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Dissertation_Christopher_Kaczmarczyk_Smith.pdf (1.36 MB)

Christopher Kaczmarczyk-Smith Dissertation Fall 2022

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posted on 2022-12-06, 19:37 authored by Christopher Kaczmarczyk-SmithChristopher Kaczmarczyk-Smith

\textbf{Chapter 1}\\

This paper explores the implications of the mismatch hypothesis in the context of the labor market using a survey on newly licensed US lawyers called the After the JD Study. Using a triple difference approach, I measure the impact of diversity quotas on marginal minority workers’ future salaries, promotion rates, and leaving rates for occupation and job. With middling statistical power, my findings are in line with the mismatch hypothesis in that beneficiaries of the diversity quota policy are made ex-ante worse off. My findings are also in line with recent literature on diminishing racial outcome gaps by skill.

\textbf{Chapter 2}\\

In this paper, we provide theoretical framework for three models of Digital Media Firm behavior called \textit{Premium}, \textit{Free-to-Play}, and \textit{Play-to-Earn} as well as suggest an empirical measure of firm ponzi-likeness. First, we study a baseline model optimal price and quality of a digital product, the premium model. Second, we extend the baseline model where some customers, called minnows, receive the product for free and other customers, called whales, pay a price for a better version of the product, this is the free-to-play model. Finally, we explore a model where customers receive a security-like asset from the firm and this asset acts like a negative price while also subsidizing the firm's revenue. This final model provides an environment for much research. We show that, even when firms are ponzi-schemes in this final model, quality of the product need not be at a minimum. We also briefly discuss how one would measure the ponzi-likeness of a digital media firm in the third model setting.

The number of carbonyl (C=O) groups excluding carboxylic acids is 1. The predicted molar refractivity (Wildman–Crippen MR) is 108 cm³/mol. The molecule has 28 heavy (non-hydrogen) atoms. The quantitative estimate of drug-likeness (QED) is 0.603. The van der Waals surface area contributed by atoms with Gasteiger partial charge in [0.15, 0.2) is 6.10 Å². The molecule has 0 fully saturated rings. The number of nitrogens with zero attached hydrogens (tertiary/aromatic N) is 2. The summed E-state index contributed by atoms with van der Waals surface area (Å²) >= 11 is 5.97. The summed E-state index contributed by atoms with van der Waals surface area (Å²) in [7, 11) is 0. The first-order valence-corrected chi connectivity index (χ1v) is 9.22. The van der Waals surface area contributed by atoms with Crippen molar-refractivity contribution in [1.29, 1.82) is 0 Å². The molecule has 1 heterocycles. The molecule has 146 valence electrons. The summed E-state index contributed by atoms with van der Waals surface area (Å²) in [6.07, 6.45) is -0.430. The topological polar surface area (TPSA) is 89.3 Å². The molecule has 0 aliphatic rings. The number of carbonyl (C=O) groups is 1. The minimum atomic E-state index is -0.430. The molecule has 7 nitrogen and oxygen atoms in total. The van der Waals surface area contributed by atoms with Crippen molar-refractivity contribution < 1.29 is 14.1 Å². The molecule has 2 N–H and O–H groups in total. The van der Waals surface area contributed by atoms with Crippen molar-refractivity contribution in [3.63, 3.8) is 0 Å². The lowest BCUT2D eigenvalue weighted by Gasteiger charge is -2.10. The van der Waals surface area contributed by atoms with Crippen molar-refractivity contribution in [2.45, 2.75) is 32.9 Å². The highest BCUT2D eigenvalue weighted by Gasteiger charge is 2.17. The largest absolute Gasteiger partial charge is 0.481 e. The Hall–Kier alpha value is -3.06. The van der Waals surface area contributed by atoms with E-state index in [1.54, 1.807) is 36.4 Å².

\textbf{Chapter 3}\\

In this paper, I explore unique measures of racial prejudice and their impact on black wages in the labor market using the General Social Survey, Current Population Survey and the NLSY79. I generate two variables to proxy for racial prejudice which are extracted from the GSS and the NLSY79. The first variable, drawn from the GSS, measures prejudice sentiment towards blacks and the second, drawn from the NLSY79, measures individual experience with racial discrimination. I use these measurements to proxy for racial prejudice and its impact on the black-white wage gap. I find that these variables are two distinctly different measures of racial discrimination in the labor market, providing a powerful instrument for measuring racial discrimination in the labor market. They also provide the insight that, while racial prejudice may be high in certain occupations and regions, this sentiment does not directly impact black outcomes. Specifically, wages are more sensitive to racial prejudice in WC jobs than in BC jobs. 


Purdue University Research Center for Economics (PURCE)


Degree Type

  • Doctor of Philosophy


  • Economics

Campus location

  • West Lafayette

Advisor/Supervisor/Committee Chair

Dr. Timothy Bond

Additional Committee Member 2

Dr. Victoria Prowse

Additional Committee Member 3

Dr. Brian Roberson

Additional Committee Member 4

Dr. Edward Castronova